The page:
• When I read Tod I said Toed.
          How come your poems are always about toads?
          (I really think you might get something from writing about the dream. I mean, it might give you something to do when you’re sitting in the garage. Of course, you don’t have to share it here.)

          • Todd

            You said it right.
            It’s German, google it!
            Oh alright already. Maybe I’ll try. Does it have to be one of those artsy types that’s all impressionistic, incomprehensible and doesn’t even ryhm!? I’m more the dirty limerick type.

  3. You make magic happen with words, woman. xo

  4. Some call them dreams, Anna, others call them nightmares. I just call them work. I just finished about 5 months of renovation, remodeling, and repairs to a home we bought. It was a dream home. Some of the renovation was a nightmare, but now it’s just a beautiful reality. I liked the imagery you used in your writing. It made the story feel, and made it more real to me as a reader. Nice job. Paul

  5. I haven’t remembered a dream in so long. It worries me for some reason. No dreams?!
    I used to have a recurring dream when I was young. I sort of wish it would come back and evolve.

    The house in your head is fantastic and your telling is mesmerizing. I like the sound of that garden. ; )
    xo xo

  6. The other night I dreamed I was on a train, looking out at a landscape of islands, each of which was made entirely of paper. At the end of the train I found myself in a strange underground city, a warren of hallways and tiny rooms without signs, but each with its own specific purpose. The design of this city infuriated me at first, but as I got more and more lost, I started to laugh. I ended up in a massage parlor, or a gym or something, a small red room with bronze bathtubs and steam and towels, looking around and laughing at all the people who lived in this crazy place.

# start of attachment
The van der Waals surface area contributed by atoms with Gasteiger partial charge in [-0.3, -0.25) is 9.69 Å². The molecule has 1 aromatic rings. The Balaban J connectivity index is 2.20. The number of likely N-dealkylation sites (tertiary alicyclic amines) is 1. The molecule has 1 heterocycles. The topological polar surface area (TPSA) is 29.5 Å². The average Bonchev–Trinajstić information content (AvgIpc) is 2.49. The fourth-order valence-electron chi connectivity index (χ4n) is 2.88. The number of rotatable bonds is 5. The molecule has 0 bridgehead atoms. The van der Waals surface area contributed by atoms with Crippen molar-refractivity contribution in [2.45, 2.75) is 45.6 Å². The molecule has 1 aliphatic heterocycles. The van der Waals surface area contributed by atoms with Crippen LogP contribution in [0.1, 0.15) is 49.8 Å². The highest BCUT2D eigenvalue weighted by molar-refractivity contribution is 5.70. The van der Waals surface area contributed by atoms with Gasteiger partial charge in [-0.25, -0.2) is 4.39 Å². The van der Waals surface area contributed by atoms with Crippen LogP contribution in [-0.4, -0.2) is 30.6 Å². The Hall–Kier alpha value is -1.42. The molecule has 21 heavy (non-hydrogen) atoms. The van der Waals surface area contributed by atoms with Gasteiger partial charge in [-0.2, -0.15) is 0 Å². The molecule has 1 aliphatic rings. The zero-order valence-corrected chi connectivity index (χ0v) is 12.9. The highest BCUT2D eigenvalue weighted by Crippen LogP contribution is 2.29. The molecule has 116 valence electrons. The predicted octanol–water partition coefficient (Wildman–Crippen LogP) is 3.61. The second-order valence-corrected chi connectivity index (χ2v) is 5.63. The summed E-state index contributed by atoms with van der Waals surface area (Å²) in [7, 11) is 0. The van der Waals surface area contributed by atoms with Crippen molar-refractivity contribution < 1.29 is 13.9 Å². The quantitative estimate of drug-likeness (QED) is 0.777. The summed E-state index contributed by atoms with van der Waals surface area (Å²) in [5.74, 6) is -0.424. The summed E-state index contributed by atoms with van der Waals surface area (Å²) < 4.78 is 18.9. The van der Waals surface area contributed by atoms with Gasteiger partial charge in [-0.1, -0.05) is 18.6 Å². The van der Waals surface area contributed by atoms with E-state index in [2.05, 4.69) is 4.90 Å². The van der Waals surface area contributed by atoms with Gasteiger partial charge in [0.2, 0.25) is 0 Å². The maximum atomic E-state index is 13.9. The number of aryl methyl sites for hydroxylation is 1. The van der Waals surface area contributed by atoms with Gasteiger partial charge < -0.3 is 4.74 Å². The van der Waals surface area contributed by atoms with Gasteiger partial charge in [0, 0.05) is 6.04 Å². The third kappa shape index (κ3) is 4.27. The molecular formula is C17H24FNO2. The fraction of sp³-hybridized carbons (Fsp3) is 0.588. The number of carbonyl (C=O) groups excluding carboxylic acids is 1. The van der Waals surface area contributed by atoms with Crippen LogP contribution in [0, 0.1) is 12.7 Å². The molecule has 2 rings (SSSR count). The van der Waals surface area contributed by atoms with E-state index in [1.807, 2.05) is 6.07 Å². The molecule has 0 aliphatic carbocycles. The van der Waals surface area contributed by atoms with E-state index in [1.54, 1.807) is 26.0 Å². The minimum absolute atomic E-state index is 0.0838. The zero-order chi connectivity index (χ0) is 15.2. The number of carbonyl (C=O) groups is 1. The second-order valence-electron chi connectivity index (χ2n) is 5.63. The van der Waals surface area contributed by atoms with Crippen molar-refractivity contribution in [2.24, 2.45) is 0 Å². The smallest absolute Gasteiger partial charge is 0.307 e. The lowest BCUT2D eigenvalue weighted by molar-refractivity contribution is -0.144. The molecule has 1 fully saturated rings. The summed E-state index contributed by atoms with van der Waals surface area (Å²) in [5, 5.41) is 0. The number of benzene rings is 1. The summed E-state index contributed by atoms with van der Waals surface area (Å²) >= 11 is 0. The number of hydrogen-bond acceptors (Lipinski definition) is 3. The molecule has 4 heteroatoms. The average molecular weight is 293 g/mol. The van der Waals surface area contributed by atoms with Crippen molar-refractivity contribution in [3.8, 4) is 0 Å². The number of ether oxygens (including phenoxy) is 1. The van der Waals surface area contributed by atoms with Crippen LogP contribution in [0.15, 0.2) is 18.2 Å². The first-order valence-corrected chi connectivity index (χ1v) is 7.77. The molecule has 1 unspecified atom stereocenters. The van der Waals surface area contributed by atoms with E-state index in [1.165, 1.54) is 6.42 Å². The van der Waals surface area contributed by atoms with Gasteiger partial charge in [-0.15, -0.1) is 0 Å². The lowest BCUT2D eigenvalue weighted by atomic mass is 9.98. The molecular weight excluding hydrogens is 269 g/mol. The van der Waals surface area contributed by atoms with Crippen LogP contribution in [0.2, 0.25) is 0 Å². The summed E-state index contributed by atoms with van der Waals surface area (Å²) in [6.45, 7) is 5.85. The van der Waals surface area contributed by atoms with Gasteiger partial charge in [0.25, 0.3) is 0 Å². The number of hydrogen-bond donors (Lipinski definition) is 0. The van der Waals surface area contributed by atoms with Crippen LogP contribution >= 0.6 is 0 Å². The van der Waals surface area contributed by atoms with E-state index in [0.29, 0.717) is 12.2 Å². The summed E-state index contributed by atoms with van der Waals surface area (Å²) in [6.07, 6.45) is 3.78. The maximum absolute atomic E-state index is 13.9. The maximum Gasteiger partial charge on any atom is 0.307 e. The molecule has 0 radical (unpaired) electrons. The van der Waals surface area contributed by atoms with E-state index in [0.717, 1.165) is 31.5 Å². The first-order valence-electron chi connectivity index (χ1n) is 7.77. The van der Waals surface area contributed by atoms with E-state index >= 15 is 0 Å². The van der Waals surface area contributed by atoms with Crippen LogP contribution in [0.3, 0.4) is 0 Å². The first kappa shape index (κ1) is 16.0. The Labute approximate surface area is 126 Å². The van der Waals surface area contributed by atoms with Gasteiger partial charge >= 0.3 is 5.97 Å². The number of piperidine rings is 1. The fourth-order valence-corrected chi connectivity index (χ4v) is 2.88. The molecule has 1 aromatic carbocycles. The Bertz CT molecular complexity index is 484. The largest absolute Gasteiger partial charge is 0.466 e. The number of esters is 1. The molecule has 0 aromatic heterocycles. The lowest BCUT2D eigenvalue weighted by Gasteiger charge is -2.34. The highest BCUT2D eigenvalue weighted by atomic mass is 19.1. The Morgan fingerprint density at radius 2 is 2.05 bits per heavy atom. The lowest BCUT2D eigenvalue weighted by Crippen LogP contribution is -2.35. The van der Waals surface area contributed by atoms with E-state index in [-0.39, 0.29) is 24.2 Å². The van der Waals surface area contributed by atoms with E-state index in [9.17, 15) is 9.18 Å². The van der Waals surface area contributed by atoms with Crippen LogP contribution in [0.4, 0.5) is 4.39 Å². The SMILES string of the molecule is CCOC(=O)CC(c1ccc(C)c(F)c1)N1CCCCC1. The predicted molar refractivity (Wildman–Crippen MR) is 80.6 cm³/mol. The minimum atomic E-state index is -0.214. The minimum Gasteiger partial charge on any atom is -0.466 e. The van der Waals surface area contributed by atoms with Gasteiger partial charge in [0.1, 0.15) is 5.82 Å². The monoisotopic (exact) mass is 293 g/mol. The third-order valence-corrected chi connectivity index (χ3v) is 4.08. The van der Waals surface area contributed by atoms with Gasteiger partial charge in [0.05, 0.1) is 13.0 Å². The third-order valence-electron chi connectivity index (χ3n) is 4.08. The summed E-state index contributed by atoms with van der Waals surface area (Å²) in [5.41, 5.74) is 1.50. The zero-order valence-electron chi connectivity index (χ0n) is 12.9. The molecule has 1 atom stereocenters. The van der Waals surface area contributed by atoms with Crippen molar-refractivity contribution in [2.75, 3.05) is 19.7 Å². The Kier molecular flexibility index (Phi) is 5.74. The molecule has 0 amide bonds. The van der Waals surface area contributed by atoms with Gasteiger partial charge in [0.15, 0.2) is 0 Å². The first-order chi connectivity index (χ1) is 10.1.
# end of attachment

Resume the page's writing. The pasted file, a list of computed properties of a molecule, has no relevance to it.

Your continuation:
Your writing is intoxicating.

  7. love it and have missed you …

  8. love this story and love the image by Niall O’Leary – I am currently reading an account of Stephen De Staebler’s (sculptor) life and works and he describes the figure as being a house for the soul … ties in nicely thank-you.

  9. aubrey

    Rich words, both terrifying and lush. Your post makes me think of the sights Alice saw while tumbling down the rabbit hole.

    I dream of violent things. Rather awful, actually. Either that, or bus rides going nowhere, crossing streets into strange cities…on rare occasions, a dream will run continuously for two nights! I remember thinking, as I closed my eyes, “what will happen next?”

  10. A very tiring dream! Always looking for something…guess you must be having a birthday soon, right? 😉 My whole family has birthdays in October – wish they were more like you! Have a happy one xo

  11. What fantastic images. The line about being clogged with ancestral memories made me feel right at home in your house.
    I have a recurring dream about driving, my little sister is a passenger, we’re coming down the mountain pass I live on, and I miss a corner and as we sail off into the air, knowing we’re going to die, I’m thinking, ‘I was supposed to take care of her!’ Had this dream many years now. My brother-in-law says he thinks my sister shouldn’t ride with me anymore. Even when alone, driving that stretch of road, I have to slow way down and move into the inside lane because I can feel so strongly that sense of leaving the road for air.

  12. This is my photography, my self-portrait ??? Author Christine Mathieu, agence Millennium

    Where is my name : Christine Mathieu

    • Christine, Please forgive me– I found this image on Flickr and sent a message to the person who posted it asking for permission. I did not understand that the image was not theirs. I always try to ask the artist and cite their link and link to their Flickr. Can I use your fabulous image? My blog is personal, non-commercial, and I will cite your name and link to any url you tell me to. Again, please forgive for the confusion. If you do not agree, I will take it off immediately.